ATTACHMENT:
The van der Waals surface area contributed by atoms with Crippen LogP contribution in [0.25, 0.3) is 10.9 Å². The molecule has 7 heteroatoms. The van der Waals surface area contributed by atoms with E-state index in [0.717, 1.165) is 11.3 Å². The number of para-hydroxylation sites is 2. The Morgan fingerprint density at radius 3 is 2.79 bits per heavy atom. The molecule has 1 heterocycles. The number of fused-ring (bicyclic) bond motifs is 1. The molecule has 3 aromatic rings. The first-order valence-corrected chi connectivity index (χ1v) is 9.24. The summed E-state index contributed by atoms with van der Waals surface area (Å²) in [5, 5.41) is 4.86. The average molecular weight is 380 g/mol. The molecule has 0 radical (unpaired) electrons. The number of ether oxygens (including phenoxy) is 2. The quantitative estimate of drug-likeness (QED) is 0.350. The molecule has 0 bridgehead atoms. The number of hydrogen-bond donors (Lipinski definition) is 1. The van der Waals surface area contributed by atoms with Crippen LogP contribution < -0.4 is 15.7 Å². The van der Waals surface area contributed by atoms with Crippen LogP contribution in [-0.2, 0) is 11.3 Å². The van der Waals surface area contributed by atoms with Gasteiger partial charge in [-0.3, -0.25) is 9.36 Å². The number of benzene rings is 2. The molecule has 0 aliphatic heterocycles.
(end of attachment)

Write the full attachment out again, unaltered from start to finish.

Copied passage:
The van der Waals surface area contributed by atoms with Crippen LogP contribution in [0.25, 0.3) is 10.9 Å². The molecule has 7 heteroatoms. The van der Waals surface area contributed by atoms with E-state index in [0.717, 1.165) is 11.3 Å². The number of para-hydroxylation sites is 2. The Morgan fingerprint density at radius 3 is 2.79 bits per heavy atom. The molecule has 1 heterocycles. The number of fused-ring (bicyclic) bond motifs is 1. The molecule has 3 aromatic rings. The first-order valence-corrected chi connectivity index (χ1v) is 9.24. The summed E-state index contributed by atoms with van der Waals surface area (Å²) in [5, 5.41) is 4.86. The average molecular weight is 380 g/mol. The molecule has 0 radical (unpaired) electrons. The number of ether oxygens (including phenoxy) is 2. The quantitative estimate of drug-likeness (QED) is 0.350. The molecule has 0 bridgehead atoms. The number of hydrogen-bond donors (Lipinski definition) is 1. The van der Waals surface area contributed by atoms with Crippen LogP contribution < -0.4 is 15.7 Å². The van der Waals surface area contributed by atoms with Crippen LogP contribution in [-0.2, 0) is 11.3 Å². The van der Waals surface area contributed by atoms with Gasteiger partial charge in [-0.3, -0.25) is 9.36 Å². The number of benzene rings is 2. The molecule has 0 aliphatic heterocycles.